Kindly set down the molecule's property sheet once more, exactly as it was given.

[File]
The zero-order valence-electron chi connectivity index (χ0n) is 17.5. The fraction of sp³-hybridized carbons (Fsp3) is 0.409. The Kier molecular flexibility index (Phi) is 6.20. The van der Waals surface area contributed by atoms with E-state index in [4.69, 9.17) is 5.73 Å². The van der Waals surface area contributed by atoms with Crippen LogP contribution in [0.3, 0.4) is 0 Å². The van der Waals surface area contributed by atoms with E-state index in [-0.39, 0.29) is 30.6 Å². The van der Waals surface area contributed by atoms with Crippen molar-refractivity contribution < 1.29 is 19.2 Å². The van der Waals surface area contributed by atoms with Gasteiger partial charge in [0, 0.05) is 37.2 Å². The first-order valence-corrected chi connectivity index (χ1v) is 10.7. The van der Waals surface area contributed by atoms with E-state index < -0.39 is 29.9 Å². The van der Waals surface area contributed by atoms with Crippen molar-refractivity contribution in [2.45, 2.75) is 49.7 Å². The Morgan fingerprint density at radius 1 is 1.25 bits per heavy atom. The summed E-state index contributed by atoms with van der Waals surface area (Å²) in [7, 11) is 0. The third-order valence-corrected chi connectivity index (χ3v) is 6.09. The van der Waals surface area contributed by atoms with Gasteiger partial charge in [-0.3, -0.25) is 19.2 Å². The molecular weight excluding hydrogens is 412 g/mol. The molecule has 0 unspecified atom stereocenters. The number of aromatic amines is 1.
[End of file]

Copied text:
The zero-order valence-electron chi connectivity index (χ0n) is 17.5. The fraction of sp³-hybridized carbons (Fsp3) is 0.409. The Kier molecular flexibility index (Phi) is 6.20. The van der Waals surface area contributed by atoms with E-state index in [4.69, 9.17) is 5.73 Å². The van der Waals surface area contributed by atoms with Crippen LogP contribution in [0.3, 0.4) is 0 Å². The van der Waals surface area contributed by atoms with E-state index in [-0.39, 0.29) is 30.6 Å². The van der Waals surface area contributed by atoms with Crippen molar-refractivity contribution < 1.29 is 19.2 Å². The van der Waals surface area contributed by atoms with Gasteiger partial charge in [0, 0.05) is 37.2 Å². The first-order valence-corrected chi connectivity index (χ1v) is 10.7. The van der Waals surface area contributed by atoms with E-state index < -0.39 is 29.9 Å². The van der Waals surface area contributed by atoms with Crippen molar-refractivity contribution in [2.45, 2.75) is 49.7 Å². The Morgan fingerprint density at radius 1 is 1.25 bits per heavy atom. The summed E-state index contributed by atoms with van der Waals surface area (Å²) in [7, 11) is 0. The third-order valence-corrected chi connectivity index (χ3v) is 6.09. The van der Waals surface area contributed by atoms with Gasteiger partial charge in [-0.3, -0.25) is 19.2 Å². The molecular weight excluding hydrogens is 412 g/mol. The molecule has 0 unspecified atom stereocenters. The number of aromatic amines is 1.